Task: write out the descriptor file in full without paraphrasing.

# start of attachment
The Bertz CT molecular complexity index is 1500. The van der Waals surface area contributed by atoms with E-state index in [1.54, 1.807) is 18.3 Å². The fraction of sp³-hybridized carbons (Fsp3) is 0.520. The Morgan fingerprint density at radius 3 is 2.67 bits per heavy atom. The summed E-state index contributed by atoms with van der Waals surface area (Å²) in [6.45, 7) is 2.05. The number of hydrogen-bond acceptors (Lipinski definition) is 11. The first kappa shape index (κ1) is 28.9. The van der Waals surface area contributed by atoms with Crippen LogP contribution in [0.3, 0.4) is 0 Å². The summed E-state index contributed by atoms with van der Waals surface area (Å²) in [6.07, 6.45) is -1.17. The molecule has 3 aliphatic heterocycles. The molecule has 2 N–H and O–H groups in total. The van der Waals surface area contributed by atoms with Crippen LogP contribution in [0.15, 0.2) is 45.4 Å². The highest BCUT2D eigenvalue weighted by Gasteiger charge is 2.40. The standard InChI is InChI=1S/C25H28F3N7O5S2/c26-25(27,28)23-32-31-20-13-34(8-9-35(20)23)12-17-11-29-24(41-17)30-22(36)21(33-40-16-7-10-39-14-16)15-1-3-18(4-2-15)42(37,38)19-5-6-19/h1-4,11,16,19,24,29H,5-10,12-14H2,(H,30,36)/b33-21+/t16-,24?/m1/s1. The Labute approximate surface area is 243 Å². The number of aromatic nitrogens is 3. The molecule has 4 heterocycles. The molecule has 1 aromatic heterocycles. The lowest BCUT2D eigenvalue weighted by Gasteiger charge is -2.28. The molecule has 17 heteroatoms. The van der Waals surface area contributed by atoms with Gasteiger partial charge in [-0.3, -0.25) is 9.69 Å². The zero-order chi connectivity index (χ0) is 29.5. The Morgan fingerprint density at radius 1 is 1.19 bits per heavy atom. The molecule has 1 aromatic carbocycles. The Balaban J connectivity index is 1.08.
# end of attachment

The Bertz CT molecular complexity index is 1500. The van der Waals surface area contributed by atoms with E-state index in [1.54, 1.807) is 18.3 Å². The fraction of sp³-hybridized carbons (Fsp3) is 0.520. The Morgan fingerprint density at radius 3 is 2.67 bits per heavy atom. The summed E-state index contributed by atoms with van der Waals surface area (Å²) in [6.45, 7) is 2.05. The number of hydrogen-bond acceptors (Lipinski definition) is 11. The first kappa shape index (κ1) is 28.9. The van der Waals surface area contributed by atoms with Crippen LogP contribution in [0.3, 0.4) is 0 Å². The summed E-state index contributed by atoms with van der Waals surface area (Å²) in [6.07, 6.45) is -1.17. The molecule has 3 aliphatic heterocycles. The molecule has 2 N–H and O–H groups in total. The van der Waals surface area contributed by atoms with Crippen LogP contribution in [0.15, 0.2) is 45.4 Å². The highest BCUT2D eigenvalue weighted by Gasteiger charge is 2.40. The standard InChI is InChI=1S/C25H28F3N7O5S2/c26-25(27,28)23-32-31-20-13-34(8-9-35(20)23)12-17-11-29-24(41-17)30-22(36)21(33-40-16-7-10-39-14-16)15-1-3-18(4-2-15)42(37,38)19-5-6-19/h1-4,11,16,19,24,29H,5-10,12-14H2,(H,30,36)/b33-21+/t16-,24?/m1/s1. The Labute approximate surface area is 243 Å². The number of aromatic nitrogens is 3. The molecule has 4 heterocycles. The molecule has 1 aromatic heterocycles. The lowest BCUT2D eigenvalue weighted by Gasteiger charge is -2.28. The molecule has 17 heteroatoms. The van der Waals surface area contributed by atoms with Gasteiger partial charge in [-0.3, -0.25) is 9.69 Å². The zero-order chi connectivity index (χ0) is 29.5. The Morgan fingerprint density at radius 1 is 1.19 bits per heavy atom. The molecule has 1 aromatic carbocycles. The Balaban J connectivity index is 1.08.